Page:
Kiev blames Russia for east-Ukraine protests

By: Matt McGovern Email
By: Matt McGovern Email
Ukraine dispatches several security officials to eastern cities.

The protesters broke into a regional administrative building in the mining city of Donetsk on Sunday as well as security services offices in nearby Luhansk, where police said they had seized weapons.

(CNN) - Pro-Russian protesters have seized state buildings in several east Ukrainian cities, prompting accusations from Kiev that Moscow is trying to "dismember" the country and carry out a replay of Crimea.

The protesters broke into a regional administrative building in the mining city of Donetsk on Sunday as well as security services offices in nearby Luhansk, where police said they had seized weapons.

A self-proclaimed legislature, representing what it called the Donetsk People's Republic, then announced that it would hold a referendum by May 11 on whether the area should join Russia, Russian state-run news agency ITAR-Tass reported. The report could not immediately be independently verified. The Russian news agency also said the Donetsk group asked Russian President Vladimir Putin to send a "temporary peacekeeping contingent."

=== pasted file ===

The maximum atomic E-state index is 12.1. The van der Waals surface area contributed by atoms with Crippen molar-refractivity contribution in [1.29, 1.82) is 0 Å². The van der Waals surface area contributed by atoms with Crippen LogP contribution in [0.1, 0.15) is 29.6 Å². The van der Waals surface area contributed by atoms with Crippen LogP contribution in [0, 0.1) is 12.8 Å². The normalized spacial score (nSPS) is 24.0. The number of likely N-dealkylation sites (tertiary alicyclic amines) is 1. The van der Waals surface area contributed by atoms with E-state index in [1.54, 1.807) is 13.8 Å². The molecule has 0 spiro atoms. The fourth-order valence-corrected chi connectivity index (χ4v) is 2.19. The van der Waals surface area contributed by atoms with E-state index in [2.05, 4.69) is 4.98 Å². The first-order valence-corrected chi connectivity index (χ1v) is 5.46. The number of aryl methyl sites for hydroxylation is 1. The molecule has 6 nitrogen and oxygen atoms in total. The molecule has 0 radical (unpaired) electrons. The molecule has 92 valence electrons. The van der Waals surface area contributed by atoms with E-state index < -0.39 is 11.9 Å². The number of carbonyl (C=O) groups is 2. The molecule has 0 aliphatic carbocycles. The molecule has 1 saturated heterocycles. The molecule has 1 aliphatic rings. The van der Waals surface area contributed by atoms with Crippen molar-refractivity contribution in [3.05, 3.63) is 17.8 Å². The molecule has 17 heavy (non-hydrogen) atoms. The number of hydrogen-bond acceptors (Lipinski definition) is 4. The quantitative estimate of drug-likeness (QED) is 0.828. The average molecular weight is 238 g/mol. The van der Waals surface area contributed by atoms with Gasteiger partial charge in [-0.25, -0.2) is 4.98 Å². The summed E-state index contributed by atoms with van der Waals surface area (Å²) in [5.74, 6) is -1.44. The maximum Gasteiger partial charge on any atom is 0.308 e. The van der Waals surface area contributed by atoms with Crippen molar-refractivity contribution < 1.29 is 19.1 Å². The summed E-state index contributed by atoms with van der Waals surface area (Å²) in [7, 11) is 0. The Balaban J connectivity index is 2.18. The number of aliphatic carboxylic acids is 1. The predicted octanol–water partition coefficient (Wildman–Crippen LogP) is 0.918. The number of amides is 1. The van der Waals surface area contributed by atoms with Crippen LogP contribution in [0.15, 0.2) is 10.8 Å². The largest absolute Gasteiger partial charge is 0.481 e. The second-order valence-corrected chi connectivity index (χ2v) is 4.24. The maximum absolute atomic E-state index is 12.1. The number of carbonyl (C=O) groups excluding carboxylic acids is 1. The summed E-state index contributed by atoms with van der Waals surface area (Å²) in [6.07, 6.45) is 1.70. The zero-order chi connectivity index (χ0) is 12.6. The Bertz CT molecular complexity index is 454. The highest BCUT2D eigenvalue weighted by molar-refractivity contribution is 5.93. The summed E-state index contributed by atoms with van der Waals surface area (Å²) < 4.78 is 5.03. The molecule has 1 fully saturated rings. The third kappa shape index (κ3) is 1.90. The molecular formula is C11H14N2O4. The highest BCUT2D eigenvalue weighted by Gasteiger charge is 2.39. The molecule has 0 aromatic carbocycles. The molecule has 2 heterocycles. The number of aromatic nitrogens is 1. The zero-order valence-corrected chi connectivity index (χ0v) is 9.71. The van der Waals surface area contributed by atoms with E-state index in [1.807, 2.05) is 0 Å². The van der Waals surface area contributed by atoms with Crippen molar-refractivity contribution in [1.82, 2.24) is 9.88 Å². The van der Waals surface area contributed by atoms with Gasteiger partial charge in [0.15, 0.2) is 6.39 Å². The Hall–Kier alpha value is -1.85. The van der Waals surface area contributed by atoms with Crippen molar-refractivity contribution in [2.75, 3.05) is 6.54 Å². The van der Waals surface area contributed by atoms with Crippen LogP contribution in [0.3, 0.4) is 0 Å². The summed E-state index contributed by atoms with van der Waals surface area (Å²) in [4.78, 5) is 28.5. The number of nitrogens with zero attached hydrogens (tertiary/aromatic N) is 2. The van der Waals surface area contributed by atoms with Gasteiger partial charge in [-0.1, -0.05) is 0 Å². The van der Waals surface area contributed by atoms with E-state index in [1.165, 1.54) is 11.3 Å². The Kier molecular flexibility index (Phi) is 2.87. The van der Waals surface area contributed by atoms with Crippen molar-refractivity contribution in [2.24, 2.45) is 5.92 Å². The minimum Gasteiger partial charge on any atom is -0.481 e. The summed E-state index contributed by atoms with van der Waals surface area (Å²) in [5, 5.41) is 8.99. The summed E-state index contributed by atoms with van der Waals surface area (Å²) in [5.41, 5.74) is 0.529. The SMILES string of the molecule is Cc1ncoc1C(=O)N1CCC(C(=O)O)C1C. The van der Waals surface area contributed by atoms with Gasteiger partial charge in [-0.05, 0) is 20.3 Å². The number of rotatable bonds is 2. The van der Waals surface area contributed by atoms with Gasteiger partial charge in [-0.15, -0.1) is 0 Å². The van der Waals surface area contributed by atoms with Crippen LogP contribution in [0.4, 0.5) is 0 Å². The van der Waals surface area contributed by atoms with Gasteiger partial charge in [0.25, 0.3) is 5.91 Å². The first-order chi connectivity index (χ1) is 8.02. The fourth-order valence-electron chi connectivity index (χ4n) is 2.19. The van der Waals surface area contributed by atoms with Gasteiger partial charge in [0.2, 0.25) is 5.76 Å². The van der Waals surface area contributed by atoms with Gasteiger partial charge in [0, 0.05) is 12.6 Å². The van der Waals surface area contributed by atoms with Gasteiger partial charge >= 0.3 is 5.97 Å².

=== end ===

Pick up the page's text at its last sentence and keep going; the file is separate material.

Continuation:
In a televised message, acting Ukrainian President Oleksandr Turchynov accused Russia of starting a second wave of a special operation against Ukraine intended to overthrow the Kiev government.

Protesters also seized the regional administrative building in Kharkov. Interior Minister Arsen Avakov, in the city, said on his Facebook page Monday that the building had been cleared and that public employees had returned to work. All three cities lie close to Ukraine's border with Russia.

Mainly Russian-speaking eastern Ukraine has seen a sharp rise in tensions since a new pro-European government took charge in Kiev after the overthrow of pro-Moscow President Viktor Yanukovych in February. Donetsk, Yanukovych's hometown, has seen several pro-Russian rallies in the last few weeks.

Moscow has branded the new government illegitimate and last month annexed Ukraine's Crimea region, citing threats to its Russian-speaking majority -- a move that has sparked the biggest rift in East-West relations since the end of the Cold War.

Moscow had no immediate word about the comments.


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